Remember well this notion: the person is a relationship which means that he subsists in the measure that he gives himself; but to give himself, he must be free. Here we have—in relationship and freedom—the two great pillars of the morality of Pope John Paul II. With Pope Francis, however, this morality is outdated. There is no break [it remains personalist], but it is outdated because Christ did not simply unite Himself to every man, Christ united Himself to the earth. The problem is no longer a problem of making people aware that they are saved; it is not denied of course, but the perspective of Francis is more radical. In a certain sense, it is even simpler. The immanentist germ, one might say, produces riper fruit.

In the new perspective proposed by Pope Francis, a deeper appreciation of the connectedness of God, man and the earth gives rise to a new moral code by which the respect for nature is the same as respect for God and neighbour [because nature, man and God are all divine]. This is the great intuition of Laudato si. The forest becomes a "theological place" [a place where doctrine may be learnt]. But not only the forest, in this perspective everywhere is a theological place: the sea is also a theological place; every part of humanity is a theological place; every people is a theological place in the measure that it is considered in itself, in its true, authentic identity. The Final Document of the Synod claims that youth itself is a theological place.

The Church attentive to the environment, to youth and to the world

Thus, the model to be followed is the forest and the youth as theological places. It is necessary to be in harmony with oneself and with the environment, with nature, with the cosmos, but all from a perspective that denies original sin. The relationship of a soul to Christ is almost left out of this paradigm.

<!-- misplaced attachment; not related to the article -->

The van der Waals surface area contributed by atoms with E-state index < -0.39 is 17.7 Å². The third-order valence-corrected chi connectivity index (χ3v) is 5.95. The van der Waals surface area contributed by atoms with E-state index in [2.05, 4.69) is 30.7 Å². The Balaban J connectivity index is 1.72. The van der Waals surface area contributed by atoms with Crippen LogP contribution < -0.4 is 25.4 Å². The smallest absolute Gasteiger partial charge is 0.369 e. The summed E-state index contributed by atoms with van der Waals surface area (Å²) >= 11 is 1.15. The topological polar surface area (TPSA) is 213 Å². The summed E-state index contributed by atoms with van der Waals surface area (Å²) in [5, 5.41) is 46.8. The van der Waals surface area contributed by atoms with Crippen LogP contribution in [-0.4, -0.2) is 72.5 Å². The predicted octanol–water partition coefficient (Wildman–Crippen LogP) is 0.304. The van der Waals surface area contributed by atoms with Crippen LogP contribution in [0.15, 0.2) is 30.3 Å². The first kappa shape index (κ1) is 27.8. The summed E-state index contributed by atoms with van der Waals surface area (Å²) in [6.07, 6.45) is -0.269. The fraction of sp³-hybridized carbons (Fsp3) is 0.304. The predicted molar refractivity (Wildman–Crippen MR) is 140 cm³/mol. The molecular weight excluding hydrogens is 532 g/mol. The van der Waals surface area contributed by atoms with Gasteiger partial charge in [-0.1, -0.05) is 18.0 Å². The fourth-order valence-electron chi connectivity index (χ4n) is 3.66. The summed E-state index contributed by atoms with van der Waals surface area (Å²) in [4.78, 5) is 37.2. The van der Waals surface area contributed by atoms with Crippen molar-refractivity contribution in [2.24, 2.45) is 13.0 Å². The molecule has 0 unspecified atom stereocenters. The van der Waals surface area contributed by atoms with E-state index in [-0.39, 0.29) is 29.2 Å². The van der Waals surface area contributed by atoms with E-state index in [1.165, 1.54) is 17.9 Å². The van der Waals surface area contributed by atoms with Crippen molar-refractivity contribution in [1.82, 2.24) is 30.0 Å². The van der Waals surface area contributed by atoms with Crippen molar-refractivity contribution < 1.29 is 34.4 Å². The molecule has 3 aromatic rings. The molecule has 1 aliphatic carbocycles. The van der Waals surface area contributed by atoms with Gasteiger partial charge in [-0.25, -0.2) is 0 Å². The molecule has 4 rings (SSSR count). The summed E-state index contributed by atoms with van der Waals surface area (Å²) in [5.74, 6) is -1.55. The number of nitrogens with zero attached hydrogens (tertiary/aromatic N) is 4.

A diminution of the importance of the relationship between the soul and Christ is already evident in the perspective of Pope John Paul II, but under Pope Francis it becomes more distant still, because the most important relationship of man right now is with the earth. The moral requirement has been reduced to harmony and balance with the world—very little in the end.

It must be understood that the whole Church is expected to enter into this new perspective. The Synod on the Amazon was not just a privileged moment consecrated to the consideration of a region and its particular problems. It was a stage upon which a new paradigm was launched, a model that the whole Church must follow. It was a call to universal "integral ecology" and "ecological conversion".

In this “ecological conversion” we see yet another difference between Pope John Paul II and Pope Francis: the mission of the People of God becomes passive. With Pope John Paul II, we still have a Church, a People of God that has the mission to be a witness of something to humanity, to bear witness to Christ's union with each person. Today, with Francis, the Church becomes a disciple, it is a Church that no longer has anything to teach, it is a Church that listens, it is a Church that observes. It is always a sacrament of something, yes, but this time it is in a much more passive way. It is a Church that must undergo an "ecological conversion". It is a Church that must convert itself and not others; it must convert itself in order to be able to listen to others. And therefore, its exemplary role, its role as a "sacrament of the human race", to use the Council's expression, becomes a role of listening. She sets an example because she is the first one who listens.

Consequences of the doctrine of Pope Francis

The Church must assimilate the phenomena of the world